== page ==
• Now, just a little on Pollarding. It may look like topping but when this technique is performed correctly, it’s not the same. The International Society of Arboriculture recently published a lengthy journal article that showed the difference between topping and pollarding crape myrtle. Quite simply it demonstrated how decay was able to enter the wood at each cut point when that cut was internodal or between two buds. The definition of topping is exactly that, making a cut that removes a plant’s apical dominance between two buds rather than at the bud. When this occurred the decay moved rapidly and vertically through the crape myrtle stem at each lead where the cut was made. In contrast, when those cuts were made at the point on the stem where there was a viable bud, the wood was able to wall off the decay through the process of compartmentalization and was able to set up a barrier zone because the cut was made properly. This is critical as the first step in pollarding. As you prune, you pick the spots at the height on your crape myrtle you wish the plant to be and that is where you will keep it for the life of the plant. For instance, you may want to keep your plant at five, ten or twenty feet. The plant then begins to grow during the growing season by putting out water sprouts from each cut point. People in Europe used to prune trees this way to produce a constant source of kindling wood for cooking and to heat their homes. Then, during the plant’s dormant season you go in and prune off all the newly developed water sprouts carefully by cutting them off at each sprout’s branch collar. This is critical for successful pollarding. By respecting each branch collar you allow the plant to set up barrier zones so that the plant may, again, establish the compartmentalization process successfully. As the process continues, the years of woundwood that is being formed at each cut builds layer after layer of new wood, successfully sealing out the decay. Your original cut point is now swollen from all the new wood that is being created as a reaction to your cuts. The longer you cut, the larger the swollen knobs become, which gives you the “pollarded” look. It’s quite fascinating but must be done with the plants genetic responsibilities strictly in mind. Please see Dr. Gillman's book on pruning (referenced below) for a more detailed description of Pollarding. Pollarding reminds us how important it is to respect what our plants are telling us when it comes to successful pruning. If we understand how our plants operate as an organism and prune according to the genetic template they have established over millions of years our results will be instant as well as lasting. Knowledge is power when it comes to plant care. We are our plants best friends or we are the enemy, and it all rests in the palm of our hand.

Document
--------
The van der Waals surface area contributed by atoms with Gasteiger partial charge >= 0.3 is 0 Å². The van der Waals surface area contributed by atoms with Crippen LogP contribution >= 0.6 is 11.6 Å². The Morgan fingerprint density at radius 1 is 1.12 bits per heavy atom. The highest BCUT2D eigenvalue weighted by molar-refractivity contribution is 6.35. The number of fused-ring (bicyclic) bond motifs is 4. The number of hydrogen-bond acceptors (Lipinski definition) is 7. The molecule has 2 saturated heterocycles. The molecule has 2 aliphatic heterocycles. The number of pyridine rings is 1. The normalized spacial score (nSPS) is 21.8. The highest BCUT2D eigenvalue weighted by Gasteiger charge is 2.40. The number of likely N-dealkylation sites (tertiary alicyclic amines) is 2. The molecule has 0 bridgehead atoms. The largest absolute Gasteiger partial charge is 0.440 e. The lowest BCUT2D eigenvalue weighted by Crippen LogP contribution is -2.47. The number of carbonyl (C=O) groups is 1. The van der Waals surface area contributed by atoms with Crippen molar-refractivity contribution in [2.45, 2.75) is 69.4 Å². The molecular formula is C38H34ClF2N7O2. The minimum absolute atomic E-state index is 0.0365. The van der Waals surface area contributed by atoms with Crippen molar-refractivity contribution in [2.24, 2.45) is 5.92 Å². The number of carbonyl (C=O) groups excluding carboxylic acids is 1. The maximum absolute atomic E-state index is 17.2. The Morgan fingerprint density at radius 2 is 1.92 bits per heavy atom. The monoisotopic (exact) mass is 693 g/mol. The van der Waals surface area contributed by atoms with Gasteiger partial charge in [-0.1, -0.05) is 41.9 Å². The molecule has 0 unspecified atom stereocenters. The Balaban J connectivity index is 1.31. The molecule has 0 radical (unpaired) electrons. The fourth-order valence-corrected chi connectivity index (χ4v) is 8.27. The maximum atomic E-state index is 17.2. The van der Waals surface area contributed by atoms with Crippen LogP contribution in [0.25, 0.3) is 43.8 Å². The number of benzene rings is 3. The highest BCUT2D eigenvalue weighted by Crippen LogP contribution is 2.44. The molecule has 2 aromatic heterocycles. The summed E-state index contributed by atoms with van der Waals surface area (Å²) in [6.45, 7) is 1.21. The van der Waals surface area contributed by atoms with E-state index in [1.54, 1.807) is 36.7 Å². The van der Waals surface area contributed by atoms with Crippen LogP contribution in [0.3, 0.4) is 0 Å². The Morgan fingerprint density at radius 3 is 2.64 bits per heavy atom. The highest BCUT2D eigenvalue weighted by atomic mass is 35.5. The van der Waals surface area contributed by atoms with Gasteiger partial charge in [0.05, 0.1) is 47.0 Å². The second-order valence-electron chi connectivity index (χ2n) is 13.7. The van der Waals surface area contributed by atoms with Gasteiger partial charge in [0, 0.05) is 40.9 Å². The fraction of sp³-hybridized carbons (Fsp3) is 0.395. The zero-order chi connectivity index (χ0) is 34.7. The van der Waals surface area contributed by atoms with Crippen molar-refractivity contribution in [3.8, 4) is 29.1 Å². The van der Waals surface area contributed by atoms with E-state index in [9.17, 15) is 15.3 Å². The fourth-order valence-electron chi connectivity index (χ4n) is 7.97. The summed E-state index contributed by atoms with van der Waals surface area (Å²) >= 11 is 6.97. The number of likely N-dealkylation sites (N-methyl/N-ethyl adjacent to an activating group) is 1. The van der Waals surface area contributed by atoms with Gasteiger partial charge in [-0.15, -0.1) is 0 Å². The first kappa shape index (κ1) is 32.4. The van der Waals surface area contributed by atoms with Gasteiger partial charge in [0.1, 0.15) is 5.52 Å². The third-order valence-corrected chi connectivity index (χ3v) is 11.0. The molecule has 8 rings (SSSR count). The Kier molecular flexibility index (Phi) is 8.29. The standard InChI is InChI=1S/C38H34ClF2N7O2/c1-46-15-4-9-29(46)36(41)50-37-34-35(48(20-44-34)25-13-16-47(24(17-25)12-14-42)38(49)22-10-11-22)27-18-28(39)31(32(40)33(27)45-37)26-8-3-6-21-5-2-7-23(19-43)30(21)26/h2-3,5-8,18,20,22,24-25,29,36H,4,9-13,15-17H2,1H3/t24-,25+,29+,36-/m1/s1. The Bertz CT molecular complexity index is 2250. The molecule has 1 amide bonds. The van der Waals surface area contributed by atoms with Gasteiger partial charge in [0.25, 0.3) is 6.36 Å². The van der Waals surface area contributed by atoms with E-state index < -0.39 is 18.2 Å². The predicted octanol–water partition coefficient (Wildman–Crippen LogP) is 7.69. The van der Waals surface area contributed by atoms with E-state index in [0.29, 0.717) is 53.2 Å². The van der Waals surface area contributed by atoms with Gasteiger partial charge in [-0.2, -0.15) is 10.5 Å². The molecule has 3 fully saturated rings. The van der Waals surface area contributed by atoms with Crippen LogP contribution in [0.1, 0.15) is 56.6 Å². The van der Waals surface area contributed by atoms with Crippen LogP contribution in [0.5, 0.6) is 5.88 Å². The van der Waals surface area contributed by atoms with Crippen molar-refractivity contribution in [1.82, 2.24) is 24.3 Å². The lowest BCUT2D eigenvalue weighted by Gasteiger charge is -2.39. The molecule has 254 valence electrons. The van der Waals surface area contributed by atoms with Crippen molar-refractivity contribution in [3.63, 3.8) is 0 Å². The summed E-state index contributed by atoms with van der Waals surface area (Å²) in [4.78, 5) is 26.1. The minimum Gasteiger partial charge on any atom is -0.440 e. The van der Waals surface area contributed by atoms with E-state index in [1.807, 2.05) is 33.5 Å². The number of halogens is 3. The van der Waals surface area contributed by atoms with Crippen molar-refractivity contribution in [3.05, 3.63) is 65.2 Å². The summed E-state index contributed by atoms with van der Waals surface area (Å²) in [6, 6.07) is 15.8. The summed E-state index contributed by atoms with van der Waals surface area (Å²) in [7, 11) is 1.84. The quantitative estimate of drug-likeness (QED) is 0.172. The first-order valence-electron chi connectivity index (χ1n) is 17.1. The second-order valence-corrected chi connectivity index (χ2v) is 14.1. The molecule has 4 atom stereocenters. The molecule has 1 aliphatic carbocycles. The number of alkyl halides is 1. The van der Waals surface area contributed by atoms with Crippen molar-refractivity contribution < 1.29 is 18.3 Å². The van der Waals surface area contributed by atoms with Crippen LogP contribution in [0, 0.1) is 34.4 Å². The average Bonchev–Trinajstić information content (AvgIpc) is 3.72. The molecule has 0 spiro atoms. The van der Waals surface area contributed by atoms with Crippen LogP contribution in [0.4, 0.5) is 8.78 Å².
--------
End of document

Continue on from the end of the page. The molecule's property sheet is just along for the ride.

Well, I hope that helps. Try to prune your crape myrtle as you would any other important woody plants in your garden. Plant crapes where they can reach their full growth potential and restrict your pruning to a more hygenic theme rather than one of contortion. It’s nice to have all those flowers that late in the season. Let’s help them stay that way!

Happy pruning, Peter

Recommended Additional Reading:
Tree Pruning by Dr. Alex L. Shigo
An Illustrated guide to Pruning by Edward Gilman, Second Edition

Copyright 2008 by Peter Deahl. All rights reserved.